China’s push to become a world leader in renewable energy has taken a significant step forward, as the country’s National Energy Administration (NEA) ordered the cessation of 104 individual coal-fired power plants, according to Greenpeace. The move, reported on January 16, is the latest stage in the country’s five-year plan to transition to green energy. Earlier in the year, the NEA announced China’s commitment to invest $292bn in renewable energy technology by 2020.
Closing down the coal projects represents a significant boon for the Chinese Government; as late as November last year, it was reported that around $500bn could be wasted on unnecessary coal-fired power plants in China, mostly pushed ahead by local governments against the will of state authorities. This threatened to create a Catch-22 situation, in which the projects would potentially be even more wasteful and damaging to shut down than to complete, both in terms of environmental damage, and in terms of job losses and financial impact.
China plans to invest $292bn in renewable energy technology by 2020
Addressing this point in relation to the recent announcement, Greenpeace said in a statement: “Stopping under-construction projects seems wasteful and costly, but spending money and resources to finish these completely unneeded plants would be even more wasteful.”
The decision to scale back coal power in China could not have come too soon. In October last year, climate think tank Energy Transition Advisors predicted that if China were to complete all coal power projects then under construction, it would use up its entire International Energy Agency carbon budget by 2036. The carbon budget is an absolute maximum that countries can produce while still leaving a 50 percent chance of keeping global warming at or below two degrees Celsius.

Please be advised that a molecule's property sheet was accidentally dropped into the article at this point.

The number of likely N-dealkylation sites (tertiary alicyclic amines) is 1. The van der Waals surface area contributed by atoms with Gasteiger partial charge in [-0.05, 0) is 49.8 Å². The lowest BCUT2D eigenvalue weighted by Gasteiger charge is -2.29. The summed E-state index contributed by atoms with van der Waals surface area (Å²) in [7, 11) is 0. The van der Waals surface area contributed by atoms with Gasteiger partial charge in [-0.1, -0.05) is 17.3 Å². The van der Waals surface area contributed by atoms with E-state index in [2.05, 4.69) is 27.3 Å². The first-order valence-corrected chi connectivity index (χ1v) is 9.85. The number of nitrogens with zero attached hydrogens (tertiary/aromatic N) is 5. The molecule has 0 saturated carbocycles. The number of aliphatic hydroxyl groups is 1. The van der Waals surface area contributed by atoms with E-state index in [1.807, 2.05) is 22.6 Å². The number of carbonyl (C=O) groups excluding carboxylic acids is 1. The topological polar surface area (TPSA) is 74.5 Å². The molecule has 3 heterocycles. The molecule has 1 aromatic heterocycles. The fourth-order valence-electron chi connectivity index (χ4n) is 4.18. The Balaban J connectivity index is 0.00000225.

Unfortunately, power plants do not account for all coal-fired industry in China. The country is home to many privately owned steel mills, which supply their own power by burning vast quantities of coal. As International Business Times reported last year, many of these steel plants are run illegally, and avoid closure by paying informal fines to local inspectors.
Clearly, if China is to get on top of its still-rampant use of coal as a fuel, the government must first establish order in the industrial sector. Otherwise, no amount of climate-friendly rhetoric will stop the country leading the world to the brink of irreversible damage.